- The Washington Times - Friday, September 9, 2005

BAGHDAD — An embarrassing pay dispute between Iraq’s government and a British security firm came to a head yesterday and caused the shutdown of Baghdad International Airport, the country’s only reliable and relatively safe link to the outside world.

The Interior Ministry sent troops to reopen the dusty, sprawling stone-and-marble facility but called them back after confronting U.S. forces at a checkpoint on the dangerous airport highway, notorious for frequent insurgent attacks.

The closure of the French-built airport was thought to have been the first serious public conflict involving a Western contractor since the U.S.-led invasion ousted Saddam Hussein two years ago.

Meanwhile in Tal Afar, an insurgent bastion near the Syrian border in northwestern Iraq, two simultaneous car bombs killed five Iraqi soldiers. The bodies of 10 men — in civilian clothes, handcuffed and decapitated — were found on the city’s western outskirts, said Iraqi army Capt. Mohammed Ahmed.

American and Iraqi forces have the city surrounded and were expected to start a major offensive.

In the airport dispute, cooler heads appeared to prevail after the angry threat of force from the Interior Ministry.

“We ordered the forces to pull back after American forces were deployed at the first checkpoint on the road. We did not want to create a confrontation,” acting Transportation Minister Esmat Amer said.

He said negotiations with London-based Global Strategies Group, which has provided airport security since last year, continued late yesterday.

Brig. Gen. John Basilica Jr., commander of the 256th Brigade Combat Team of the Louisiana National Guard, said security remained “intact” at the airport.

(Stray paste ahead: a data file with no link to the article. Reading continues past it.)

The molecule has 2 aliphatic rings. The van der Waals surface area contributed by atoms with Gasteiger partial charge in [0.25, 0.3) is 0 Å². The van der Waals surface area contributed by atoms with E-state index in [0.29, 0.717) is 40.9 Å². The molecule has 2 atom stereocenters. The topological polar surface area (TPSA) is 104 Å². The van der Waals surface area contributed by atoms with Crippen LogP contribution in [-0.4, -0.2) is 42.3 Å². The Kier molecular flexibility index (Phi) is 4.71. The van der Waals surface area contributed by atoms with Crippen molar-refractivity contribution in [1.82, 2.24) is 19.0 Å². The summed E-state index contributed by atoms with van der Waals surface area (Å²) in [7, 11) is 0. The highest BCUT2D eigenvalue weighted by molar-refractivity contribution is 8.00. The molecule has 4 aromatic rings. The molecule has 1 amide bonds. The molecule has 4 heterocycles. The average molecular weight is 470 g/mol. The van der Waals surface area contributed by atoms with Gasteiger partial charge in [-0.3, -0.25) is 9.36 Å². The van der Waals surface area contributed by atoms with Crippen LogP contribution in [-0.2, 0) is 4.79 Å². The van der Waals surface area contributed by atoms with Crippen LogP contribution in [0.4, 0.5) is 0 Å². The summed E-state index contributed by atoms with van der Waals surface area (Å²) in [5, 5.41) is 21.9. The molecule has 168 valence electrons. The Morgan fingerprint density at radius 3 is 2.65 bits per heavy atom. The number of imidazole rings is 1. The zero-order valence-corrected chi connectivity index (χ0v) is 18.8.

The airport, about 10 miles west of Baghdad, is connected to the capital by a four-lane highway. During the March 2003 invasion, U.S. troops quickly seized the airport — which Saddam named for himself — and used it as a staging ground for their sweep into the capital. The facility was renamed Baghdad International Airport.

Keeping the airport open has become a matter of pride for the Iraqi government.

“This issue is related to Iraq’s sovereignty, and nobody is authorized to close the airport,” Mr. Amer said. He said the Cabinet had approved the dispatch of Interior Ministry troops.

Mr. Amer said the government has been trying since January to renegotiate a $4.5 million monthly contract that Global signed with the U.S. Coalition Provisional Authority, which gave sovereignty to an interim Iraqi government in 2004.

Global said its workers would continue securing the facility but had suspended other operations because the Transportation Ministry, which owns the airport, was six months behind in payments.

Mr. Amer confirmed Global had not been paid since contract talks resumed around Jan. 1.

In June, Global suspended airport operations for 48 hours for the same reason.

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